Pompo the Cinephile is out this week, with a two-day preview currently happening at select locations and a theatrical release in select markets nationwide on April 29. The animated film is animated by Clap and directed by Takayuki Hirao. It was nominated for an Annie Award last year for Best Indie Feature.
“Pompo is a talented and gutsy producer in ‘Nyallywood,’ the movie-making capital of the world,” reads the official synopsis for the film. “Although she’s known for B-movies, one day Pompo tells her movie-loving but apprehensive assistant Gene that he will direct her next script: a delicate drama about an aging and tormented creative genius, starring the legendary and Brando-esque actor Martin Braddock, and a young actress seeking her first break. But when the production heads towards chaos, can Gene rise to Pompo’s challenge, and succeed as a first-time director?”
ComingSoon Editor-in-Chief Tyler Treese spoke with Pompo the Cinephile director Takayuki Hirao about the film, his legendary mentor, and its themes.
Tyler Treese: Pompo the Cinephile was really beautiful. It’s incredibly stylish and it blends comedy with a lot of emotion. How did you go about determining the tone of the film?
Takayuki Hirao: In regards to comedy and emotion or seriousness, the balance of it, I’m not sure if I had an inspiration, so let me think about it. So let me put that question aside. You mentioning the movie being stylish makes me really happy. In the end, the main part of Pompo is about editing, right? The climax is about editing. So, I thought by including a lot of different styles of transitioning in the movie, I really thought I was able to make it stylish, as you said. In regards to when I was creating the characters, I like doing this thing where the manga-like [characters] have raw emotions. So even though they look kawaii or cartoony, I like to include the struggles that real people actually feel. So maybe that’s that, that’s how I really got the good balance of being a comedy versus a serious emotional type of movie.
Speaking of the editing, I love that it wound up being 90 minutes exactly. How difficult was it to edit it down to meet that point in the film because Pompo says in the movie that 90 minutes is the perfect sweet spot?
Yeah, so editing was really hard. So in the movie, there’s a part where Gene couldn’t cut anymore and he has his head in his hands. I was exactly like that. Cutting scenes is just so hard. So, when I was cutting, the recording is already done, but even just taking out like one sound from that recorded dialogue, like that’s how really down to the details is what I got to cut.
You worked as a production assistant under the legendary Satoshi Kon for Millennium Actress. With that background, did you see a lot of yourself in Gene?
Yeah, I do think I am influenced by my experiences there. So director Kon, what I learned from him wasn’t really like, not like the technical aspects. He really was the type to be like, “Just watch and learn or try to steal and learn from me.” But what he really taught me was how to like the kind of mindset to have when creating something. So how to be a director, how to act like a director, is really what he taught me. So, I do think I was influenced, especially I think I was influenced in the way that I transitioned in this movie.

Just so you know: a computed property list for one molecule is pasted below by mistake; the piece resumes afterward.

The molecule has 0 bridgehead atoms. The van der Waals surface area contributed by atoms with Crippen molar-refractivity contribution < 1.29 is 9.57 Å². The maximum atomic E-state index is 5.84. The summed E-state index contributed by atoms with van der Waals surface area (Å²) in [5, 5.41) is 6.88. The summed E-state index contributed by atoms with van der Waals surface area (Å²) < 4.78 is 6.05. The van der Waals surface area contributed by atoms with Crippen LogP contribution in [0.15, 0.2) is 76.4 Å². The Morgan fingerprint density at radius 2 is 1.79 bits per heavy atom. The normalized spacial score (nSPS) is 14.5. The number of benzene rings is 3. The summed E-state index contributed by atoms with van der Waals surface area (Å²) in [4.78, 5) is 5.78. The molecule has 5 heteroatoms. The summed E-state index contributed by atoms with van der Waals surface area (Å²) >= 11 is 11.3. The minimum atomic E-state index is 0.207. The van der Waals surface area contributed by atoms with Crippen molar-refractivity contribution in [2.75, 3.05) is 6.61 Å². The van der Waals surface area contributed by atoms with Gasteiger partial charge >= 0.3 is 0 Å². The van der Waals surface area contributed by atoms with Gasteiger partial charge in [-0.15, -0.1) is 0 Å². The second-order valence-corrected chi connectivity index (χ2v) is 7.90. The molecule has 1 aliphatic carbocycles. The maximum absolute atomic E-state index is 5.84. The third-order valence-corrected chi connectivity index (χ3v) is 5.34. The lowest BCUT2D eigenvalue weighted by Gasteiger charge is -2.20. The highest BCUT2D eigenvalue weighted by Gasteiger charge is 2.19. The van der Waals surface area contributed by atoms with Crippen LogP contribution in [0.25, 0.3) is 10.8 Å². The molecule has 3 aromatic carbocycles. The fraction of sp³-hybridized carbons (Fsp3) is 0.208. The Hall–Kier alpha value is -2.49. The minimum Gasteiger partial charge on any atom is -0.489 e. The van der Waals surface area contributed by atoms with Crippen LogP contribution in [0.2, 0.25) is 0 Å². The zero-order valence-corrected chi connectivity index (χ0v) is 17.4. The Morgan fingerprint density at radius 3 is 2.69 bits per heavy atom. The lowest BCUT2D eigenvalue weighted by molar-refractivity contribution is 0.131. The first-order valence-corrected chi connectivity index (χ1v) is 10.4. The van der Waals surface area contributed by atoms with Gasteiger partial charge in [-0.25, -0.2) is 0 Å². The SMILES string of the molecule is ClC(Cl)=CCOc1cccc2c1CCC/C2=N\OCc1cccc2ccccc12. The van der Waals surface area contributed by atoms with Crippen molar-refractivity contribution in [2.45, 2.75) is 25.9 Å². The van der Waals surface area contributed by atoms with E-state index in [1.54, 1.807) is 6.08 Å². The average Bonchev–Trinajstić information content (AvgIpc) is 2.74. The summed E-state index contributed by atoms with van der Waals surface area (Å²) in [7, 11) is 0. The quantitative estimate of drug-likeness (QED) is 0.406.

Yeah, I can definitely see it in the transitions in the film. Within the film, we see the sacrifice that people go through in order to create art for others, how it can be so damaging to their personal lives. How did that theme strike you and how do you find a balance?
So, about like 20 years ago, when I was 20-years-old, I entered the industry and for me, I don’t think it was really a sacrifice because I was having so much fun, but I guess I didn’t have any breaks or vacations. When I say this, there are like labor laws and there are issues, but I never had weekends. Like on the weekends I was working, but it was so much fun. I didn’t get to travel, but I feel like I got to travel in my works that I worked on. So, as a sacrifice, I really think like from the outside, maybe people think like, “Oh, that’s, that’s so sad that you had to work so much,” but I actually don’t think so.
The character of Martin Bradock is based on Marlon Brando. Were there any specific performances or films of Brando that you drew from for this character?
The voice actor acting as Martin is a voice actor named Mr. Akio Ōtsuka, but he is known to be the Marlon Brando of Japanese voice actors. So, he really has this air of being very much like Marlon Brando. So, I actually didn’t say much to him.
You worked on Paranoia Agent, which is one of my favorite shows. How do you view its legacy almost 20 years later?
So, Paranoia Agent is a TV series by Satoshi Kon and I talked about before, but I did participate as the assistant giving direction. So the fact that I was able to work under director Kon, it really created the foundation of how my work is as a director. I can feel like what I learned from him is the style from him, or the work ethic I still have inside of me. So, yeah. Even after 20 years, I really feel the weight of what I learned under him.